The first show has come and gone, and it was a whirlwind. The girls had it rough – they ran through and filmed the entire old show, Babelesque, before the actual show, which was also filmed. I had much more merchandise than I thought – Miles brought seven or eight suitcases, which I had to lug up two flights of stairs because there was no elevator.
I had two girls helping me for the show, thank God, but neither of them spoke any English. There was a translator who spoke very little English before the show, and through him the girls and I worked out a rudimentary communication system. Out of the 1000 people that came to the show and the merch table, I spoke to three people that spoke English. I really gained some empathy for anyone that goes to a foreign country and is thrown in not knowing the language. It is really frightening and pretty lonely… it’s so funny, but I really took something as fundamental as communication for granted.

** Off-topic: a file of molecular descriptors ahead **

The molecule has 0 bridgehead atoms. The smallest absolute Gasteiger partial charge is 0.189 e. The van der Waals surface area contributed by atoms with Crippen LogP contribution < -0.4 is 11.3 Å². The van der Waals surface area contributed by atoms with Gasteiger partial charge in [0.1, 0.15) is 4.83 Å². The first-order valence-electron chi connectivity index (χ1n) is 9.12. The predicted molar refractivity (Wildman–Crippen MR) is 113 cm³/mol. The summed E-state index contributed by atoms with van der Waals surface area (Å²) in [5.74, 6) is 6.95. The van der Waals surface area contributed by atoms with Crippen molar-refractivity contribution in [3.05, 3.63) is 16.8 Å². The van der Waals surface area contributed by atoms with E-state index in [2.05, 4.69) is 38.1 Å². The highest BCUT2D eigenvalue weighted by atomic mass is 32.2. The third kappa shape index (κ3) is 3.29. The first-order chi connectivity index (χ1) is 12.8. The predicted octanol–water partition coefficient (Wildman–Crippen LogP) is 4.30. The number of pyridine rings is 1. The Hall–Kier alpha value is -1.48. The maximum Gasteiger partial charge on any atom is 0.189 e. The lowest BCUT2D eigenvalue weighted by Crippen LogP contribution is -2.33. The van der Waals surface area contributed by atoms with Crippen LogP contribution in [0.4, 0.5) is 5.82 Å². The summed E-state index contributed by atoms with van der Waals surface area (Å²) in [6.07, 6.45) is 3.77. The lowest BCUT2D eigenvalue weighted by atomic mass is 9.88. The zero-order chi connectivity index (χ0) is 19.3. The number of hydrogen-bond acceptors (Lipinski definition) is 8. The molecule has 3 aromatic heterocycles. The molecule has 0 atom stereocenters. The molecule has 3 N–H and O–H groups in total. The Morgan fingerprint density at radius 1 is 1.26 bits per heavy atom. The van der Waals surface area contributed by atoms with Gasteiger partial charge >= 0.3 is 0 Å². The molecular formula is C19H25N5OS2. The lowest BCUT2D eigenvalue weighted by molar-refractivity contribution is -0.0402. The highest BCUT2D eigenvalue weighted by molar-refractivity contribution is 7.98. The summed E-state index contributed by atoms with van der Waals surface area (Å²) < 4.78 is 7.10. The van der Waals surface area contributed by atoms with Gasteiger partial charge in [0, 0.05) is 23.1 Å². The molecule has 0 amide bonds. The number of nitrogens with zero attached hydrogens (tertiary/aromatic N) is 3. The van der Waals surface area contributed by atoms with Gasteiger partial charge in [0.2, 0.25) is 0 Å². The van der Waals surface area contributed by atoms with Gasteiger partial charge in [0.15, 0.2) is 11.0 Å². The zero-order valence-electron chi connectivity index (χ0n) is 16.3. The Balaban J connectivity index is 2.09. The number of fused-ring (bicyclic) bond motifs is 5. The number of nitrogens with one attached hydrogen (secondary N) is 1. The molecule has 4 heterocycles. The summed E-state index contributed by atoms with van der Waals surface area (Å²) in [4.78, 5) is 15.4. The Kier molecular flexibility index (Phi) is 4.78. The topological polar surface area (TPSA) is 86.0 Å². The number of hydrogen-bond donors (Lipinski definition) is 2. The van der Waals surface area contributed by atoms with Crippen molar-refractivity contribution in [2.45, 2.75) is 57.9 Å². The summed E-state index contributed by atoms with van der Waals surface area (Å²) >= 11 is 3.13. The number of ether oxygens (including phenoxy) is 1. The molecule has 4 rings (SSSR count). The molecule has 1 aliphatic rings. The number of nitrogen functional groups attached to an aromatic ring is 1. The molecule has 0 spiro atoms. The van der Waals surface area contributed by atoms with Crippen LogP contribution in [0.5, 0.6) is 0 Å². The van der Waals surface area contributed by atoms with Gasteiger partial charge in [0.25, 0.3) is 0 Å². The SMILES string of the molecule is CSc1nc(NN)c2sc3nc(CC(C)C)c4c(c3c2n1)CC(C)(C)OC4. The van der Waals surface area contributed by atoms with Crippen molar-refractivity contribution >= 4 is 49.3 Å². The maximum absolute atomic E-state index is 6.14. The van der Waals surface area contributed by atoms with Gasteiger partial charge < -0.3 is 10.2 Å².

The show was insane. We started with three tables in a straight line, and by the end, the crowds had pushed the tables into a curve. As I was restocking hip scarves, people were grabbing them out the box. Between trying to communicate with hand signs, converting prices and remembering them in yen, and making change with currency I had never seen before, I was exhausted by the time I got home.
The only Japanese I have learned so far is “arregato” which is “thank you” and “Oh genki des ka” which is “Nice to meet you” (I’m not even pretending I spelled those right, by the way).
I’m working really hard to communicate with my family and Mark over Skype but the time difference is so great and I only have internet at the venue, so it’s difficult. I haven’t spoken to anyone since I got here, and I’m feeling a little homesick and lonely.
I better get going, we have two shows today and both are sold out. It’s going to be a long day.